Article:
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comestible

Syllabification: co·mes·ti·ble
Pronunciation: /kəˈmestəbəl
 
/

Definition of comestible in English:

noun

(usually comestibles)
An item of food: a fridge groaning with comestibles
More example sentences
  • Particularly lacking in a food desert are fresh comestibles: all food available is processed or precooked, full of salt and the worst kind of fat, and lacking in vital ingredients.
  • Six of Edmonton's most scrumptious purveyors of comestibles along with a dessert and scotch supplier will donate some of their best wares to the event.
  • Now go all the way - check out their desserts and other comestibles.

adjective

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Edible: comestible plants
More example sentences
  • Women could point out the medicinal and comestible plants with which they are particularly familiar.
  • When the microwaved frozen produce of pizza and pasta chains is the height of culinary standards, as it is for many, we should hang our heads in comestible shame.
  • We were about to help celebrate the falling of one of the last, and among the most storied, comestible taboos in our European culture.

Origin

late 15th century: from Old French, from medieval Latin comestibilis, from Latin comest- 'eaten up', from the verb comedere, from com- 'altogether' + edere 'eat'.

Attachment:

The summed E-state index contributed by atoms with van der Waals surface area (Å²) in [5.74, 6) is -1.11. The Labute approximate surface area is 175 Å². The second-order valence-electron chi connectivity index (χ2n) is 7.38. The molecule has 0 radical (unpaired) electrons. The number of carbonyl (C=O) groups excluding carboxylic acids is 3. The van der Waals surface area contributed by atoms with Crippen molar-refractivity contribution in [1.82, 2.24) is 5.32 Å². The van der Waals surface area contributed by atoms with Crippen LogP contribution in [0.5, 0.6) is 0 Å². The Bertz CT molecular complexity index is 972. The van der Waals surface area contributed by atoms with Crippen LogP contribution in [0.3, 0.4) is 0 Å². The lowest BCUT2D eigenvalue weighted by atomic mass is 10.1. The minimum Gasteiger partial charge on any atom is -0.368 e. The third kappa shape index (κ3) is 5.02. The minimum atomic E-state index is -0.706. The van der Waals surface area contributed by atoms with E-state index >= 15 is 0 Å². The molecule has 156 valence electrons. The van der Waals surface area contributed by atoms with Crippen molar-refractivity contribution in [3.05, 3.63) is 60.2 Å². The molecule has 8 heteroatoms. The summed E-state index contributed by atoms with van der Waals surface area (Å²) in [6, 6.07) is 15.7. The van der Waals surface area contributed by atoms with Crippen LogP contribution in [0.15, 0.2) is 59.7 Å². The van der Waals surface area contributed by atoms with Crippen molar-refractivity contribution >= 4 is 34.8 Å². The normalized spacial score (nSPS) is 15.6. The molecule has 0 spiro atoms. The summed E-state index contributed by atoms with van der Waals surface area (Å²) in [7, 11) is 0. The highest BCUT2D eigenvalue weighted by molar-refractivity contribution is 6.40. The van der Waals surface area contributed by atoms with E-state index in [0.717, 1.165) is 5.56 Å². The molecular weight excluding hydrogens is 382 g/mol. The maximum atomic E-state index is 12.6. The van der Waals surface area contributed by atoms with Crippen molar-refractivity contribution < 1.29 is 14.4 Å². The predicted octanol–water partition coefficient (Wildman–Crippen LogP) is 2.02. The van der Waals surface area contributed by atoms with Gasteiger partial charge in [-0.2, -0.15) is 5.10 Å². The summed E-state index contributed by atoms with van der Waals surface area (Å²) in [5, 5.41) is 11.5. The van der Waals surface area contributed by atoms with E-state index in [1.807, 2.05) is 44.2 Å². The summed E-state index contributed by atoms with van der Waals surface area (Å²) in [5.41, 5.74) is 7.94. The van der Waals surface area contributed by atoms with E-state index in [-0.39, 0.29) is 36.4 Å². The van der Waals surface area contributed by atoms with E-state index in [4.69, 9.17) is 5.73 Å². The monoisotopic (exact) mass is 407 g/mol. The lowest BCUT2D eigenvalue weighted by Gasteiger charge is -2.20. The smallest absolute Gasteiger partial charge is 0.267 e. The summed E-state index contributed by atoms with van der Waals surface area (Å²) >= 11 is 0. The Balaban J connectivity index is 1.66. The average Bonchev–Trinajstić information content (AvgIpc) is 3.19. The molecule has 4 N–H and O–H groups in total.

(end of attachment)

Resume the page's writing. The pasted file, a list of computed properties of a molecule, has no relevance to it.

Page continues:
More
  • eat from (Old English):

    For such a fundamental concept, it is unsurprising that eat is an Old English word, with an ancient root shared by Latin edere ‘to eat’. This is the source not only of edible (late 16th century), but also comestible (Late Middle English) ‘something edible’, edacious (early 19th century), a rare word for ‘greedy’, and obese (mid 17th century) from obedere ‘eat completely’. There are many phrases associated with eating. Eat, drink, and be merry, for tomorrow we die is a combination of two Biblical sayings, ‘A man hath no better thing under the sun, than to eat and to drink, and to be merry’ (Ecclesiastes) and ‘Let us eat and drink; for tomorrow we shall die’ (Isaiah). You are what you eat is a proverb that first appeared in English in the 1920s. It is a translation of the German phrase Der Mensch ist, was er isst, ‘Man is what he eats’, which was said by the philosopher Ludwig Feuerbach ( 1804–72). If you eat your heart out you suffer from excessive longing or grief. As eat your own heart the phrase was first used in Edmund Spenser's The Faerie Queene ( 1596): ‘He could not rest; but did his stout heart eat.’ See also fret

Words that rhyme with comestible

digestible, suggestible

Definition of comestible in:

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